Various attempts to revise that document have been established over the last nine years, although no formal revision has emerged. However, the new doctrine has been considered likely to adopt a much harsher tone toward the US and NATO, reflecting Russia’s concerns over the Alliance’s expansion into “post-Soviet space”; and advocate the pursuit of military modernisation at any economic cost. Current indications from the Russian government suggest that a revised version of the Military Doctrine will be published toward the end of 2009.
In the meantime observers have commented on the more confident and assertive tone adopted by Russia in its foreign policies over the last few years. Western observers have pointed to the Russian military response to Georgian actions in South Ossetia in August 2008; the public spat between Russia and the West over NATO enlargement and the US missile defence proposals in Eastern Europe; the public overtures of co-operation and friendship to countries within the US’s traditional sphere of influence; and the resumption of strategic bomber patrols and the ‘blue water’ deployment of the Russian navy as evidence that that rhetoric has increasingly taken on a practical element, with the military becoming increasingly utilised as a diplomatic tool in the war of words between east and west.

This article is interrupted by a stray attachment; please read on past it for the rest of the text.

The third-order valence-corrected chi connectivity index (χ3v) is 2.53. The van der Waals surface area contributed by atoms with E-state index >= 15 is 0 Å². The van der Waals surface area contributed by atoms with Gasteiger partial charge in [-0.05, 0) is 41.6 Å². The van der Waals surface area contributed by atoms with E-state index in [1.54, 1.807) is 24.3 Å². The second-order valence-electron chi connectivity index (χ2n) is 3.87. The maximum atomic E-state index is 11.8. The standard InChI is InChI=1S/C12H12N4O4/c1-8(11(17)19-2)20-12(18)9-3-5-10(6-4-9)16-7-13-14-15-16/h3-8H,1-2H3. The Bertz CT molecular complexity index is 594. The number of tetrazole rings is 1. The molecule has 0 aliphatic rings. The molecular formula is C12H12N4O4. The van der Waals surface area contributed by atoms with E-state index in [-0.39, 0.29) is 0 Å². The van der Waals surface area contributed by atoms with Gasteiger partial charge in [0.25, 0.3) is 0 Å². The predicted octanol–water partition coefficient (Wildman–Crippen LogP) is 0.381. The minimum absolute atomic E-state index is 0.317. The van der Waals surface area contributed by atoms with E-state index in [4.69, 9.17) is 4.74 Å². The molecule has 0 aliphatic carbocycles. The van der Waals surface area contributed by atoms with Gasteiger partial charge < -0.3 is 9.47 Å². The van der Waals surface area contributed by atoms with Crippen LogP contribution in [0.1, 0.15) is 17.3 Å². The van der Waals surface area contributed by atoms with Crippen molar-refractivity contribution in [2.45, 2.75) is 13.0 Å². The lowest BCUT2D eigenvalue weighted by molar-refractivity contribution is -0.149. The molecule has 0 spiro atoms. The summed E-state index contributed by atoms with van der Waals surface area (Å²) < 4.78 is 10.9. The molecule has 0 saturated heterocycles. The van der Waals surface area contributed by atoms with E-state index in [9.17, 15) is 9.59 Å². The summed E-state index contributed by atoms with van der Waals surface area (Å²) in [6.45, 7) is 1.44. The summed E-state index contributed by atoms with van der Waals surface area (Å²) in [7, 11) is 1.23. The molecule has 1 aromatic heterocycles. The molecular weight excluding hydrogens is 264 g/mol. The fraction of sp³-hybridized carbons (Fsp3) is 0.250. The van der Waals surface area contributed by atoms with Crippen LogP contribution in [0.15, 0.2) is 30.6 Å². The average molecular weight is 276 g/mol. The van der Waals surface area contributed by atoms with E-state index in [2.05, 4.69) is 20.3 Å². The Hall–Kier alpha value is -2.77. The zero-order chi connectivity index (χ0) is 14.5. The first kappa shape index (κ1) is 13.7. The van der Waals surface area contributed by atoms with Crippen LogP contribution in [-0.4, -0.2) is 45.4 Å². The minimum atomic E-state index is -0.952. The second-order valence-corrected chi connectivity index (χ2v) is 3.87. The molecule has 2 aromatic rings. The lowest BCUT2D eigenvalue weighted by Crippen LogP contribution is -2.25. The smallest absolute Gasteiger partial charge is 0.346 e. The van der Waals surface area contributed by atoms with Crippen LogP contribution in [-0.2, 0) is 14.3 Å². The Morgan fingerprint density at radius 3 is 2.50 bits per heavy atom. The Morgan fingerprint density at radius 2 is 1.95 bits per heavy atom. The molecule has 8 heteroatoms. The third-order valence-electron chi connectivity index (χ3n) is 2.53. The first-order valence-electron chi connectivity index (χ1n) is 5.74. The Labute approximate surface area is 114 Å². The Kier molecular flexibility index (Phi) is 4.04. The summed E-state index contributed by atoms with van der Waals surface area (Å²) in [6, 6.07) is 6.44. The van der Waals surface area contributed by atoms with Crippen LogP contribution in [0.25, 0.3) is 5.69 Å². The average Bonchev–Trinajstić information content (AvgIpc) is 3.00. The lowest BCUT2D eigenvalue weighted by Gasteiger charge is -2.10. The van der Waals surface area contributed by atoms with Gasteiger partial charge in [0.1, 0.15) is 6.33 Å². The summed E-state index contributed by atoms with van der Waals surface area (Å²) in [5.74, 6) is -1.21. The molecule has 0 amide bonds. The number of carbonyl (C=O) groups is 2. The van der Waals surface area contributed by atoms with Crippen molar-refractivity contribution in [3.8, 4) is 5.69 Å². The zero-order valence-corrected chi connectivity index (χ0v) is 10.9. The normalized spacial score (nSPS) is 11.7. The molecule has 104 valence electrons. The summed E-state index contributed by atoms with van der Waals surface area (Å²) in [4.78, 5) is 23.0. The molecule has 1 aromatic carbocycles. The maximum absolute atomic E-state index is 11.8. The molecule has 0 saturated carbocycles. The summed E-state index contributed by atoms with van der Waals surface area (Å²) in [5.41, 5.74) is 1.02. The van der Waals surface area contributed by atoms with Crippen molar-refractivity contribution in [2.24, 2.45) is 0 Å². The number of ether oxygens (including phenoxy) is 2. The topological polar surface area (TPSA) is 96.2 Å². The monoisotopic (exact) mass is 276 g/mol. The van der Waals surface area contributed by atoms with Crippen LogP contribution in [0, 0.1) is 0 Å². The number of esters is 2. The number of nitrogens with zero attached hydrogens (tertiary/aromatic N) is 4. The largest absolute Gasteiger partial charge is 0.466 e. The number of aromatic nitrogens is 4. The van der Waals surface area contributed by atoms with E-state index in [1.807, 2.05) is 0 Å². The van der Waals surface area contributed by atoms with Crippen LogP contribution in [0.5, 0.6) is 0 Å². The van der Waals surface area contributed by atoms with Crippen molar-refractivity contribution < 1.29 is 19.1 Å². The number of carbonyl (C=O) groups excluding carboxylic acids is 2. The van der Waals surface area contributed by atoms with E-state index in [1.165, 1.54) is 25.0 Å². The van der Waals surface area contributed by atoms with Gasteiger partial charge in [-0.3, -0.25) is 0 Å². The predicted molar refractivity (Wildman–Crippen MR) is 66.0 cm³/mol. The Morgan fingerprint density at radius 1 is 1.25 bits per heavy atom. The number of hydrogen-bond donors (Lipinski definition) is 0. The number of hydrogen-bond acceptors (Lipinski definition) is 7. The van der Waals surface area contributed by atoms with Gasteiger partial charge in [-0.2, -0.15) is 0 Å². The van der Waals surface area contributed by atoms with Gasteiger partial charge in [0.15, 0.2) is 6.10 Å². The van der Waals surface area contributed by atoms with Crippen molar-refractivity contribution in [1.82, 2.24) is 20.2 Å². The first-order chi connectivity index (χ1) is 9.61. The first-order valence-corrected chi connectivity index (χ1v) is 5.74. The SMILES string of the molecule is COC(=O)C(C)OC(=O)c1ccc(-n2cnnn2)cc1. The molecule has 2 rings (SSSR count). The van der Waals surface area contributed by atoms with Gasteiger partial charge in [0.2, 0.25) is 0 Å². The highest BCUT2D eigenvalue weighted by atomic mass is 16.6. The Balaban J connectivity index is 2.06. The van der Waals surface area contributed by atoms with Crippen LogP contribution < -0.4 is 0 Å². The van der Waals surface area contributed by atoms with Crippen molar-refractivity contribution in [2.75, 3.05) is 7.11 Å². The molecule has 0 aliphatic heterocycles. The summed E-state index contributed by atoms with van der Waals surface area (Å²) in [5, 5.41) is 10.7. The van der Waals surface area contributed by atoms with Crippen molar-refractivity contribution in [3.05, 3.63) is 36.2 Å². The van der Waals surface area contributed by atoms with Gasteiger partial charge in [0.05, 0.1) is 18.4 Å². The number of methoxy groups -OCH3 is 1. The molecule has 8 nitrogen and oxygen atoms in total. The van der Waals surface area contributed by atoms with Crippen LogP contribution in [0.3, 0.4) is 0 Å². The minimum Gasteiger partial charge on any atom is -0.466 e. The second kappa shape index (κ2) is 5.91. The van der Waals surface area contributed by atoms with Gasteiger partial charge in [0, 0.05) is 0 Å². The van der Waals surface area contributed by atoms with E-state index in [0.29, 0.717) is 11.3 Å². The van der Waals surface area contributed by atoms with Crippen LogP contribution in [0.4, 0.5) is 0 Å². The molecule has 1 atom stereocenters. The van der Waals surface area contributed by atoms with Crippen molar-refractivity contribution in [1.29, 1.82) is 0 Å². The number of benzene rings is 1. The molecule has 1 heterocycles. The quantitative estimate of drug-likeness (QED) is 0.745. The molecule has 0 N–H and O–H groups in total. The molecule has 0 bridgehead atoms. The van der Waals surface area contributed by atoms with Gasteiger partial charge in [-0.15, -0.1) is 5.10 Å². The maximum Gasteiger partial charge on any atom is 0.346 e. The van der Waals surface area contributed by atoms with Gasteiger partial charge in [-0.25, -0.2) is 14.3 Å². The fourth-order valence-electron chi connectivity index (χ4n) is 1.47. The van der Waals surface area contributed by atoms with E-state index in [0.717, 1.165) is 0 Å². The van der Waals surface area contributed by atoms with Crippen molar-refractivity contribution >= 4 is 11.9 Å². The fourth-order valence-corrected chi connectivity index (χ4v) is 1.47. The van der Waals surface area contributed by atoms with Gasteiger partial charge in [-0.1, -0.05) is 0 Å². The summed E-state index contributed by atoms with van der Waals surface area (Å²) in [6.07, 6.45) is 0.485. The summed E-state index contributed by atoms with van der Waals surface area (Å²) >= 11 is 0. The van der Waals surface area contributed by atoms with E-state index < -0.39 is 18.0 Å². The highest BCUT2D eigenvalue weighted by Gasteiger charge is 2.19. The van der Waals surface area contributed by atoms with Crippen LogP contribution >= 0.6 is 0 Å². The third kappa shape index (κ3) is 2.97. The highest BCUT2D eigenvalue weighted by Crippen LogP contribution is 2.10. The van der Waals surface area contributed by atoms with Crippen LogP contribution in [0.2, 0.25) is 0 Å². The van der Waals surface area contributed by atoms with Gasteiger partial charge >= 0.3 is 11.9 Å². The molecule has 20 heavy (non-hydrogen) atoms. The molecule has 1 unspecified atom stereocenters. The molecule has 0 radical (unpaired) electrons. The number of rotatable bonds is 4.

That increasingly overt military posture has, in part, been enabled by large real term increases in the Russian defence budget over the last few years, a rate of growth that has broadly matched the growth of the Russian economy as a whole and has been attributable to high oil and gas prices. Since 2001 the defence budget has accounted for 2.4% to 2.6% of GDP.